Pot economics
July 10, 2014
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A day after Washington became the second state to allow legal marijuana sales, Colorado, where the nation's first licensed pot stores opened in January, released a study estimating its marijuana demand at 130 tons per year. The projection was far higher than expected, Reuters reported, and it came as tax figures showed that the state's retail supply was growing. "The primary difference is caused by much heavier dosage amounts consumed by the state's 'heavy user' population," the Colorado Department of Revenue report said. Harold Maass

2016 Watch
11:38 a.m. ET
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The Washington Post this week published a very useful overview of the rise of the Clinton Foundation, from its humble roots helping small business owners in Harlem to the sprawling philanthropic empire it has become today — one that has produced numerous conflicts of interest that have already created headaches for Hillary Clinton's presidential aspirations.

One of the more interesting aspects of the story is how the Clinton Foundation filled a void in Bill Clinton's restless post-presidential life, turning him — project by project, donation by donation — into the "world's middleman" for getting stuff done, whether it be lowering the cost of AIDS drugs or fighting childhood obesity:

For Clinton, the foundation had re-created many of the things he loved about the presidency — cheering crowds, an army of aides, and a resonant sense that he was doing good on a global scale.

Even better, in this job, there were no foreign crises to derail his plans. And no meddling Republicans. In fact, the foundation drew contributions from some who were once Clinton’s most bitter GOP enemies, including Newsmax chief executive Christopher Ruddy and conservative mega-donor Richard Mellon Scaife.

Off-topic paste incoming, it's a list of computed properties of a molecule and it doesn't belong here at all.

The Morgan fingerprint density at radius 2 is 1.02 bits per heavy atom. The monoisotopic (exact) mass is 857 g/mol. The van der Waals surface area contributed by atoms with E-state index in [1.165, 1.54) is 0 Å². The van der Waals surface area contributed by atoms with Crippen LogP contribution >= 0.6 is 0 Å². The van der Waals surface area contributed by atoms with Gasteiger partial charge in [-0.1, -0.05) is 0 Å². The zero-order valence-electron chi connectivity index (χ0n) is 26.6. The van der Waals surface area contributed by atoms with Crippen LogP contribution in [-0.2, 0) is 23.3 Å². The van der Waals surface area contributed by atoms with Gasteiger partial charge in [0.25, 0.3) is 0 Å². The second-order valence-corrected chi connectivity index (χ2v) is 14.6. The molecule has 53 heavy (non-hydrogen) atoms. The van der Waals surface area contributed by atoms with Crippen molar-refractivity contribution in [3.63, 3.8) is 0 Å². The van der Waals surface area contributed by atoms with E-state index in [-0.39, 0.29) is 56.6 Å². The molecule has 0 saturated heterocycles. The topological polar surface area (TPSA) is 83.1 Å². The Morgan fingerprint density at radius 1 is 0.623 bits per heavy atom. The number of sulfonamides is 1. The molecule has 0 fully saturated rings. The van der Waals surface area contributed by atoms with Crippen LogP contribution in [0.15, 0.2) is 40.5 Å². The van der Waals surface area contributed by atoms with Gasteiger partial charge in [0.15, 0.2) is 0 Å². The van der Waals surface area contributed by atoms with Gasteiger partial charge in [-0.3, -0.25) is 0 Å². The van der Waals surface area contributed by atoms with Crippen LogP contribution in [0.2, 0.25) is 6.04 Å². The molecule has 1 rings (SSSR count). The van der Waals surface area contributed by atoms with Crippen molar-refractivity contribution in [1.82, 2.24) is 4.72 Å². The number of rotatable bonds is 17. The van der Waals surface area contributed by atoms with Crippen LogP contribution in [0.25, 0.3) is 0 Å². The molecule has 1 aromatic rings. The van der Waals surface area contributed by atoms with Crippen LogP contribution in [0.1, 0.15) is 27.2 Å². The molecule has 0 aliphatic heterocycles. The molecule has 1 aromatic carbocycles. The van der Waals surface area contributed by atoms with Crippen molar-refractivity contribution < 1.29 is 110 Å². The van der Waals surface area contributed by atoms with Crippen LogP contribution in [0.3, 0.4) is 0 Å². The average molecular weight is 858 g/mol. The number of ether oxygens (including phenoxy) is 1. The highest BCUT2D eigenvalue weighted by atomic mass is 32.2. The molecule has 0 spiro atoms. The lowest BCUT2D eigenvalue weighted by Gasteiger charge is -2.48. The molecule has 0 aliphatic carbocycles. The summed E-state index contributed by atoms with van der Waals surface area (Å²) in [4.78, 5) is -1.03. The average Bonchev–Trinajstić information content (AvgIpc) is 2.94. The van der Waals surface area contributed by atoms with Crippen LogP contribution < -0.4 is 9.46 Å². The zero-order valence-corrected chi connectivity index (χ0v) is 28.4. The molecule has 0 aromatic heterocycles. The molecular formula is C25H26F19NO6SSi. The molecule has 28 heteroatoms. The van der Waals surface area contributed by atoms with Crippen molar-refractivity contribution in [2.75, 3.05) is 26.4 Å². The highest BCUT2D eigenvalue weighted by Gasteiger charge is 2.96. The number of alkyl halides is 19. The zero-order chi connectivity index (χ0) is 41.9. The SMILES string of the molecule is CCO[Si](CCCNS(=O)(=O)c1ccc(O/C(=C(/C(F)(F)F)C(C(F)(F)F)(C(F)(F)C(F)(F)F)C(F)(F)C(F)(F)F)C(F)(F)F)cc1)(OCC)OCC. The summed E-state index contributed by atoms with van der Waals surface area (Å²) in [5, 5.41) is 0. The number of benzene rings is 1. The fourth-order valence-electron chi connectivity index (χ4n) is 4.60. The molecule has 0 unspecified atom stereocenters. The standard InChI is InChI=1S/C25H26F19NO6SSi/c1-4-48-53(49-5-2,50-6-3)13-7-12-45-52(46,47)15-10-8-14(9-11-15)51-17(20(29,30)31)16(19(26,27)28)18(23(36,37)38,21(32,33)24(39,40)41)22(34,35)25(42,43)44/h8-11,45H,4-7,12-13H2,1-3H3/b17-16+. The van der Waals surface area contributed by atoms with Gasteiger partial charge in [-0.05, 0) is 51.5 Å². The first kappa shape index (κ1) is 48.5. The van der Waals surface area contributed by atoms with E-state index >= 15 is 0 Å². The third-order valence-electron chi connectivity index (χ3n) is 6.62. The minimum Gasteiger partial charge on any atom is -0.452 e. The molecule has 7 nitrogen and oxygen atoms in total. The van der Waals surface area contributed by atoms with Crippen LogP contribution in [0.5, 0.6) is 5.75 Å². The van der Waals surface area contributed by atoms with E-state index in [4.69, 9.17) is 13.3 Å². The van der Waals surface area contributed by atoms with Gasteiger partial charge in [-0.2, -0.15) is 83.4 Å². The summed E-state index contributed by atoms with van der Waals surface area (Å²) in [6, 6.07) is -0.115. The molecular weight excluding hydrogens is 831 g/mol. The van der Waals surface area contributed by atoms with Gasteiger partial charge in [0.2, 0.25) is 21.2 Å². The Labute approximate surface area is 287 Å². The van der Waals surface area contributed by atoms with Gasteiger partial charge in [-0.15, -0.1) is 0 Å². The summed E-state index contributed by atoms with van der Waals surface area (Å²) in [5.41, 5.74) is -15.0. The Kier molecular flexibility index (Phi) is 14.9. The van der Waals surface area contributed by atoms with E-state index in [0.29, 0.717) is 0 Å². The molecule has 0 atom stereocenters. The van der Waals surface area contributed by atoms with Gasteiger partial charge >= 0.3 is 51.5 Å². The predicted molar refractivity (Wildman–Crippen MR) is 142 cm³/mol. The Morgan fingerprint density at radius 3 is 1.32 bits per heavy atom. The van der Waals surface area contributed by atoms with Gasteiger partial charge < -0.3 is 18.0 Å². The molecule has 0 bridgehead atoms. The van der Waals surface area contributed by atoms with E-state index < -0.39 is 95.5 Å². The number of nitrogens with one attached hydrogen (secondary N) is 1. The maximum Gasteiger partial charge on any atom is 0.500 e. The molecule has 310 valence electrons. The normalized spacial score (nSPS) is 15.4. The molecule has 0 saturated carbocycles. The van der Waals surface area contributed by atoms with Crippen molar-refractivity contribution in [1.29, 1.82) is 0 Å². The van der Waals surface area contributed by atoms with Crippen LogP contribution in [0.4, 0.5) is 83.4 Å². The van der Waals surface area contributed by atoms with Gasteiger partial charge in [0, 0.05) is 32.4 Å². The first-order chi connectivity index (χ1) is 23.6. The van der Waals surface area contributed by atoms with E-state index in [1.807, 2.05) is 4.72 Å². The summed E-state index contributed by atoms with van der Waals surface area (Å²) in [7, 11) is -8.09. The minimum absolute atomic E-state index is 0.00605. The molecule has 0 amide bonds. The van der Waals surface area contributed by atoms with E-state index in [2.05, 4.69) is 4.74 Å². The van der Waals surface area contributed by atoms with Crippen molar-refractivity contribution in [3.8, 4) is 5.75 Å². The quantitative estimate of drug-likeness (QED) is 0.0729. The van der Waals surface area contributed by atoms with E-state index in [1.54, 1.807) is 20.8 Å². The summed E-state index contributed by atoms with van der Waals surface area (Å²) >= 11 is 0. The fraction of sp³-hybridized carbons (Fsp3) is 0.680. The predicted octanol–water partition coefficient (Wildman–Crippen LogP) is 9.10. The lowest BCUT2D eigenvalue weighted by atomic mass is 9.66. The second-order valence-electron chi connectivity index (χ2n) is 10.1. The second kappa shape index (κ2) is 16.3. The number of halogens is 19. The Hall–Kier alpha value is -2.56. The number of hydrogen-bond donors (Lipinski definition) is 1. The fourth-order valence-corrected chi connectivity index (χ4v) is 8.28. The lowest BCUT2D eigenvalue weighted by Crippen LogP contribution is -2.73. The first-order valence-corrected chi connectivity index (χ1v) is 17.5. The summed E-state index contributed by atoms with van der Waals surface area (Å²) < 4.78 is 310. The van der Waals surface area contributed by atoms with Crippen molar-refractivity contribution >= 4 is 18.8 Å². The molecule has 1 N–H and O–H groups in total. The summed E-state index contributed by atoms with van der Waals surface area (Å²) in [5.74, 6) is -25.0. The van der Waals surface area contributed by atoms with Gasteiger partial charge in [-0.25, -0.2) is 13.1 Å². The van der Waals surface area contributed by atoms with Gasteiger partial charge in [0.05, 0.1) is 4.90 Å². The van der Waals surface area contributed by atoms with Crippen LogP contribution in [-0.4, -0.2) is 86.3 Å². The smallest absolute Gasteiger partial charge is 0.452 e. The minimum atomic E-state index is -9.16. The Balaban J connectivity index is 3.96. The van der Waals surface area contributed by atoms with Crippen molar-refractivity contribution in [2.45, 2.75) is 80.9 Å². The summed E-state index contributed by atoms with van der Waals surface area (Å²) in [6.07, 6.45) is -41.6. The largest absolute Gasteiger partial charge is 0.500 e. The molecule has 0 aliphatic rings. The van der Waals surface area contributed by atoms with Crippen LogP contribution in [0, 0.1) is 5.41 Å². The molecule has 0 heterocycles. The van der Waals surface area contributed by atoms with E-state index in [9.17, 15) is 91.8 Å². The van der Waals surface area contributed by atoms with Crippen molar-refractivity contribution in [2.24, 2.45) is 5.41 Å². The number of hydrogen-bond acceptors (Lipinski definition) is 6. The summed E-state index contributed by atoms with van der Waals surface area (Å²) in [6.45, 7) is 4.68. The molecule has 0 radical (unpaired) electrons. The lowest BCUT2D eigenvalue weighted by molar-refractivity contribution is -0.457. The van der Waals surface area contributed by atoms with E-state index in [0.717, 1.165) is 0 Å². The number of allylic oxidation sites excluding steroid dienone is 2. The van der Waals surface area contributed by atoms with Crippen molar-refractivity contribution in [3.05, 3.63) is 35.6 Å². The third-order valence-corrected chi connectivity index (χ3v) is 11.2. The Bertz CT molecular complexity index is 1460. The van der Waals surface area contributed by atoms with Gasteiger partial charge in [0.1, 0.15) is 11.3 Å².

There was also no date when the ride had to end. [The Washington Post]

Of course, now that his wife is running for president, Clinton's excellent adventure may be coming to an end quite soon. Read the whole piece at the Post. Ryu Spaeth

harper lee
10:51 a.m. ET
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If you're a To Kill a Mockingbird fan, this auction is for you.

Christie's auction house in New York will auction off six of Harper Lee's original typewritten letters on June 12. The letters, written between 1956 and 1961, could sell for as much as $250,000.

Lee's letters are addressed to her friend Harold Caufield, an architect in New York. The letters mention Lee's worry about her sick father, who was the model for To Kill a Mockingbird's Atticus Finch. In one of the letters, Lee also tells Caufield that she was "surprised, stunned, and dazed" by the novel's success. Meghan DeMaria

Payback time
10:44 a.m. ET

In March, a Department of Justice report revealed that agents of the Drug Enforcement Administration (DEA) had "sex parties" with prostitutes and members of the drug cartels they were supposed to be investigating in Colombia.

The House Oversight and Government Reform Committee promised investigation and retribution, soon finding that the parties occurred by the dozen over the course of several years — all on the taxpayers' dime, of course.